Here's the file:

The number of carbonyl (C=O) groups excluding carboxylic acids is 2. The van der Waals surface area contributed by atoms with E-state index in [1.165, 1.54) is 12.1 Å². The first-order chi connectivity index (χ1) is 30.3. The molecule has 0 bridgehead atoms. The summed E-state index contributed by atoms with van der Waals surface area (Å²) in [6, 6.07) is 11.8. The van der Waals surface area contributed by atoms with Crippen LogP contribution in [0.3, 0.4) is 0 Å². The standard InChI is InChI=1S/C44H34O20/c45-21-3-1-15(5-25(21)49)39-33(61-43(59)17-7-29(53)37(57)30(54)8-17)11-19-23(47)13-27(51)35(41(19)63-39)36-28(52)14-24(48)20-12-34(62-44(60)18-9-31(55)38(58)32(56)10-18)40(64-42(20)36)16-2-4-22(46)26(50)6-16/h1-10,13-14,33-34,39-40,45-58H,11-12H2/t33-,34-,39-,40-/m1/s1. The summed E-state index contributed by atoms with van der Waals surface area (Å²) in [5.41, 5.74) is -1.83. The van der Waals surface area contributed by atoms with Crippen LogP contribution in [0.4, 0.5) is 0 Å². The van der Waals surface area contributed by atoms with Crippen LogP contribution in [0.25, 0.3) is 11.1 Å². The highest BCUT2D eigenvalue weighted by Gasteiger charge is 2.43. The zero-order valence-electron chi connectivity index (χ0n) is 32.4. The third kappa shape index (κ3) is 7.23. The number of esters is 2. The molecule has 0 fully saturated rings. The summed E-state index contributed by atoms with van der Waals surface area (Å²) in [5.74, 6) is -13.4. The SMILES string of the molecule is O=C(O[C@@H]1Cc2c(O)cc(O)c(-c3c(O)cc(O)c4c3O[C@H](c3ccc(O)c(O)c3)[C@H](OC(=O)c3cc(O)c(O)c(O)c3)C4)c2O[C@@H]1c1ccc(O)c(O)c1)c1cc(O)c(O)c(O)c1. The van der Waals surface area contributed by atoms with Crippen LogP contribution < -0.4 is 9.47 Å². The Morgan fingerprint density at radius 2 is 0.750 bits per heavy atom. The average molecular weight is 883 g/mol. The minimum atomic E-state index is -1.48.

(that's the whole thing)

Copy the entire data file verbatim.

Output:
The number of carbonyl (C=O) groups excluding carboxylic acids is 2. The van der Waals surface area contributed by atoms with E-state index in [1.165, 1.54) is 12.1 Å². The first-order chi connectivity index (χ1) is 30.3. The molecule has 0 bridgehead atoms. The summed E-state index contributed by atoms with van der Waals surface area (Å²) in [6, 6.07) is 11.8. The van der Waals surface area contributed by atoms with Crippen LogP contribution in [0.3, 0.4) is 0 Å². The standard InChI is InChI=1S/C44H34O20/c45-21-3-1-15(5-25(21)49)39-33(61-43(59)17-7-29(53)37(57)30(54)8-17)11-19-23(47)13-27(51)35(41(19)63-39)36-28(52)14-24(48)20-12-34(62-44(60)18-9-31(55)38(58)32(56)10-18)40(64-42(20)36)16-2-4-22(46)26(50)6-16/h1-10,13-14,33-34,39-40,45-58H,11-12H2/t33-,34-,39-,40-/m1/s1. The summed E-state index contributed by atoms with van der Waals surface area (Å²) in [5.41, 5.74) is -1.83. The van der Waals surface area contributed by atoms with Crippen LogP contribution in [0.4, 0.5) is 0 Å². The van der Waals surface area contributed by atoms with Crippen LogP contribution in [0.25, 0.3) is 11.1 Å². The highest BCUT2D eigenvalue weighted by Gasteiger charge is 2.43. The zero-order valence-electron chi connectivity index (χ0n) is 32.4. The third kappa shape index (κ3) is 7.23. The number of esters is 2. The molecule has 0 fully saturated rings. The summed E-state index contributed by atoms with van der Waals surface area (Å²) in [5.74, 6) is -13.4. The SMILES string of the molecule is O=C(O[C@@H]1Cc2c(O)cc(O)c(-c3c(O)cc(O)c4c3O[C@H](c3ccc(O)c(O)c3)[C@H](OC(=O)c3cc(O)c(O)c(O)c3)C4)c2O[C@@H]1c1ccc(O)c(O)c1)c1cc(O)c(O)c(O)c1. The van der Waals surface area contributed by atoms with Crippen LogP contribution < -0.4 is 9.47 Å². The Morgan fingerprint density at radius 2 is 0.750 bits per heavy atom. The average molecular weight is 883 g/mol. The minimum atomic E-state index is -1.48.